Home Your Tech Mobility Review - PADACS Rubata Keyboard Case


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Local distributor PADACS has produced, what looks on paper, to be a brilliant iPad accessory. A leather case that hides a Bluetooth keyboard with some 'special' keys. But is the Rubata really a 'must have' tool?

The first thing that stands out with the Rubata Keyboard Case is its size. With an iPad enclosed it weighed in at 1.25kg making it only 100g lighter than a Dell netbook and about the same size. This meant that in our view, the Rubata was an accessory to be used as needed rather than as an everyday case.

Setting up the keyboard was straightforward. The manual provided clear instructions and plenty of pictures. There's a small 'pairing' button on the side of the Rubata, adjacent to the On/Off switch, that requires a pen to push in.

Typing on the Rubata did require some adjustment. The keys are about 2mm smaller than a standard keyboard. While that doesn't sound like a lot, it meant that we had to make some adjustments in order to touch-type. Most of the keys are in the standard positions - it took us a few moments to locate the Home and End keys as they're near the arrows at the bottom of the keyboard.

The top row of keys are a set of special function keys for the iPad. Being able to jump to the home screen or launch email or Safari without having to leave the keyboard can be quite a timesaver. There's also quick access to the Search and Cut/Copy/Paste commands.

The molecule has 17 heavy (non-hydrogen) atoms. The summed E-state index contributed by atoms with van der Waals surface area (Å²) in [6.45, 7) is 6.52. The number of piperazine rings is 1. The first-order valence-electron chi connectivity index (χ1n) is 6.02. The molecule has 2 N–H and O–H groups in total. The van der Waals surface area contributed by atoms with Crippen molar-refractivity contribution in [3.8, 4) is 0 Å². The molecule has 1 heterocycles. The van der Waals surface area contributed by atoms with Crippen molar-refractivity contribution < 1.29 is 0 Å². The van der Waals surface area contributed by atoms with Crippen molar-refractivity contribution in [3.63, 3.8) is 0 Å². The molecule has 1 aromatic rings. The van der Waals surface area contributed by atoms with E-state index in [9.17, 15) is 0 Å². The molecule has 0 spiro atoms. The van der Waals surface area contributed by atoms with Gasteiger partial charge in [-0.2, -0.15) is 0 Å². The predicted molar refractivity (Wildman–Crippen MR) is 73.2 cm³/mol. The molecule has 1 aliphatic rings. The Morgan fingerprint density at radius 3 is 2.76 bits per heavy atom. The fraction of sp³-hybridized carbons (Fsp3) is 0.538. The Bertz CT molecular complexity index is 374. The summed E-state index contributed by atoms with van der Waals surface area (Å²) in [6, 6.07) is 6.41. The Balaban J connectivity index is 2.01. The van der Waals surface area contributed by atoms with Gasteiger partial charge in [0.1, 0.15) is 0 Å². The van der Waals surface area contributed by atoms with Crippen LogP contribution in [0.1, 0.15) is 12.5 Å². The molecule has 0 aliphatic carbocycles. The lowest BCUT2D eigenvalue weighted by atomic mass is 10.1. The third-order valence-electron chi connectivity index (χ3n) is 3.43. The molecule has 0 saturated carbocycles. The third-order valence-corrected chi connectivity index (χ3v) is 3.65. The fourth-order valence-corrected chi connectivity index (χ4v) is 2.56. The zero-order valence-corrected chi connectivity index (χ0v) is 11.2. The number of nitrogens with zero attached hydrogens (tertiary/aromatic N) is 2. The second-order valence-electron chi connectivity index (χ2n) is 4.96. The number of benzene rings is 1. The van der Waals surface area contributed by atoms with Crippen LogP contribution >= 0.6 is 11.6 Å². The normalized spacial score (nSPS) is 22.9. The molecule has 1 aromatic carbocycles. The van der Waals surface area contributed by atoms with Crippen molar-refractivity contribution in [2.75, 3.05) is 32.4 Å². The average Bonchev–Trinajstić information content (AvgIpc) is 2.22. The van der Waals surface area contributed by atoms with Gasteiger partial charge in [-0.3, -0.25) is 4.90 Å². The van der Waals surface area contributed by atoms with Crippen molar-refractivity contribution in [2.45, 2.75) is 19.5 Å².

When using the keyboard, the Rubata folds so that the iPad screen is propped up at a comfortable angle. The arrangement works well on a narrow bench although the leather flap in front of the keyboard, that acts as a wrist pad, adds about 12cm to the front of the case. On a cramped, economy class fold-out table, this might be just a little too big. Then again, using the Bluetooth on a plane is contrary to most airline regulations so perhaps thats nit an entirely bad thing.

The Rubata's Bluetooth radio is powered by a slim battery that's built into the leather case. Charging is via USB. However, the cable that shipped with our unit was defective so we needed to grab a spare we had on hand. Fortunately it uses a standard micro-USB connector.

Battery life for the Rubata is rated at 72 hours or use. We didn't have any problems with the battery running out.

Other than the size and weight, our only other issue was that there's no indicator to let you know when Caps lock is engaged. On a small keyboard, it's easy to hit the Caps Lock button when typing an 'A'. Some sort of visual indicator would be useful.

The need for an iPad keyboard is a personal one so it's not possible to say that the Rubata is for everyone. We can see ourselves using it for short business trips where we won;t be sitting at a keyboard for hours at a time. For punching out a few emails it's great. However, it adds about 500g to your travel pack.

The Rubata retails for $109 from www.padacs.com


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